At para. 27 Karakatsanis, J. outlines two pathways for establishing threshold reliability:

The hearsay dangers can be overcome and threshold reliability can be established by showing that (1) there are adequate substitutes for testing truth and accuracy (procedural reliability) or (2) there are sufficient circumstantial or evidentiary guarantees that the statement is inherently trustworthy (substantive reliability) (Khelawon, at paras. 61-63; Youvarajah, at para. 30).

With respect to procedural reliability, Karakatsanis, J. states at para. 28:

Procedural reliability is established when "there are adequate substitutes for testing the evidence", given that the declarant has not "state[d] the evidence in court, under oath, and under the scrutiny of contemporaneous cross-examination" (Khelawon, at para. 63). These substitutes must provide a satisfactory basis for the trier of fact to rationally evaluate the truth and accuracy of the hearsay statement (Khelawon, at para. 76; Hawkins, at para. 75; Youvarajah, at para. 36). Substitutes for traditional safeguards include a video recording of the statement, the presence of an oath, and a warning about the consequences of lying (B. (K.G.), at pp. 795-96). However, some form of cross-examination of the declarant, such as preliminary inquiry testimony (Hawkins) or cross-examination of a recanting witness at trial (B. (K.G.)R. v. U. (F.J.)[1995] 3 S.C.R. 764), is usually required (R. v. Couture2007 SCC 28[2007] 2 S.C.R. 517, at paras. 92 and 95). …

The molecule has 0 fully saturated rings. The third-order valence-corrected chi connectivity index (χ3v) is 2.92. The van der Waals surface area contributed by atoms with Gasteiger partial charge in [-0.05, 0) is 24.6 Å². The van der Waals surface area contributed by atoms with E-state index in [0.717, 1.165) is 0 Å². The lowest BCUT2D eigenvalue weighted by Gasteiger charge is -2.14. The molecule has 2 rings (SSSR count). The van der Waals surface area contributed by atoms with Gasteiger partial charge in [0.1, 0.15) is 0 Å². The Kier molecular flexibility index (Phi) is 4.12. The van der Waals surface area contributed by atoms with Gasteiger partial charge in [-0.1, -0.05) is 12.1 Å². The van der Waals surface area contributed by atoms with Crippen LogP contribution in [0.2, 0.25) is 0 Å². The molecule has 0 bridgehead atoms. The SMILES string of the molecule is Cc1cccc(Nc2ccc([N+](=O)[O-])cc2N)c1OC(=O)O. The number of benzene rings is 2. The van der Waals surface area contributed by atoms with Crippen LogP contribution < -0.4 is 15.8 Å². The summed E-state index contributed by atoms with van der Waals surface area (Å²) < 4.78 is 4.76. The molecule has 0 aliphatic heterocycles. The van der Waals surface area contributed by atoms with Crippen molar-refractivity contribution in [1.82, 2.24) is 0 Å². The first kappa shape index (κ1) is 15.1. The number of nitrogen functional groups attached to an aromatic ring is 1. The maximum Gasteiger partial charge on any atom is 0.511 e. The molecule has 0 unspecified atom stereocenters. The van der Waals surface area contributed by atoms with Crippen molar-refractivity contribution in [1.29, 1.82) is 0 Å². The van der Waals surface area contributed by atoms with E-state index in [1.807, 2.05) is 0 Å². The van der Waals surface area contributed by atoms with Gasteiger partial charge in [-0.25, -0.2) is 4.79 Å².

With respect to substantive reliability, Karakatsanis, J. states at para. 30 that: